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Everyday Cheapskate: How to Break the Bad Habit Killing Your Finances

Mary Hunt on

Let's not beat around the bush. Eating out is eating up your future. It's gobbling down your present and keeping you stuck in the past. That heavy debt you're hauling around didn't happen while you were asleep. Face it: You've been eating your way into debt.

Breaking the eating out habit is possible. You can do it. It takes motivation, perseverance and practice. It's all about replacing old habits with a few new ones.

-- Cost. Track how much you spend on food (including groceries, coffee, donuts ... all of it for you and every person in your household) in one week, then multiply by 52. Now factor in all the food that spoils in your kitchen and you throw away because you eat out instead. Could this be the reason you aren't able to save or build an emergency fund?

-- Health. I don't want to get too graphic, but recently the Centers for Disease Control and Prevention reported that one in five restaurant workers admit coming to work while sick with diarrhea and vomiting -- two main symptoms of the stubborn norovirus. If you've ever gotten sick after eating out, you know what I'm talking about. Norovirus is running rampant. The problem lies with sick workers who take a bathroom break, do not wash their hands with soap then return to prepare and serve our food. Is it possible it's healthier to eat at home?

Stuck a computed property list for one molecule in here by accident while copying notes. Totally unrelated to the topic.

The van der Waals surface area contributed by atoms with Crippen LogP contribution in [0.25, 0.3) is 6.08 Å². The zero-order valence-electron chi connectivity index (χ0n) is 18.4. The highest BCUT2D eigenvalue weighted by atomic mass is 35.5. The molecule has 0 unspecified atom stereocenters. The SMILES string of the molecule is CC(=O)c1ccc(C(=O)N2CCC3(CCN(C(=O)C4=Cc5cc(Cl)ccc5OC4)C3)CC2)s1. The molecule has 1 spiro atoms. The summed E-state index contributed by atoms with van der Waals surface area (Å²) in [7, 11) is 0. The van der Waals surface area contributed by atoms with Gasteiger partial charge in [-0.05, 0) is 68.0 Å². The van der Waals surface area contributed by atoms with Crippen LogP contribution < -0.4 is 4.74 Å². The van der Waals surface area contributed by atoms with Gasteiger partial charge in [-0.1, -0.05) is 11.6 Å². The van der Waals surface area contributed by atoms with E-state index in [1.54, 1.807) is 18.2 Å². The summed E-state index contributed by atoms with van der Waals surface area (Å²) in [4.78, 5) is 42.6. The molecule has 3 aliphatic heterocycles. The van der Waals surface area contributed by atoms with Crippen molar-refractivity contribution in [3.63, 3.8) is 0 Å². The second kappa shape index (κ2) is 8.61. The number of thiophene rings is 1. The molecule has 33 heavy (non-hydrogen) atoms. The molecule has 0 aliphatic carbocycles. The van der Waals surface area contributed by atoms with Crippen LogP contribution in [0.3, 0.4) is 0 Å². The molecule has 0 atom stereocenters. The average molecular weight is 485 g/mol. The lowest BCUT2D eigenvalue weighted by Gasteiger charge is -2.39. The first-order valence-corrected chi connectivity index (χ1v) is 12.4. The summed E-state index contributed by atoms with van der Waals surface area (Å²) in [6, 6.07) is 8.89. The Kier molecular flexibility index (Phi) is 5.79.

-- Hunger. Do not let yourself or your family get too hungry. This is the big one for me. If I have not planned ahead and cross the line into emergency territory where I must eat right this minute, I'm doomed. I can't think straight.

-- Plan ahead. This requires thinking ahead, meaning strategic grocery shopping. Create menu plans, prepare lunches, post a dinner meal schedule on the fridge. Create menus. When everyone in the family knows what's coming up, no one is going to be thinking McDonald's.


-- Hire help. I know I need help with meal planning because I'm one busy gal. I use eMeals, but there are many options out there. Searching apps for your phone is a good place to start. My meal plan, menus and shopping list show up in my email once a week. Yes, I am a fan. Membership to eMeals is cheap, too, which of course makes me an even bigger fan. Whether you choose to plan your meals yourself or get help, getting into a planning mode is essential for breaking the eating-out habit.

-- Cook. Anyone can learn how to make tasty meals. It takes commitment, good recipes, fresh ingredients and practice. There is no shortage of teachers and training on the internet. Check and for videos, recipes and tutorials. Start slow, and select super easy recipes.

-- Keep it special. Make eating out something for important occasions. Make it rare. Plot it on the calendar so you can look forward to this as a special treat. Anticipate, celebrate. Choose a cuisine you find difficult to make yourself, and you'll enjoy it even more.


Mary invites you to visit her at, where this column is archived complete with links and resources for all recommended products and services. Mary invites questions and comments at, "Ask Mary." This column will answer questions of general interest, but letters cannot be answered individually. Mary Hunt is the founder of, a frugal living blog, and the author of the book "Debt-Proof Living."

Copyright 2024 Creators Syndicate Inc.



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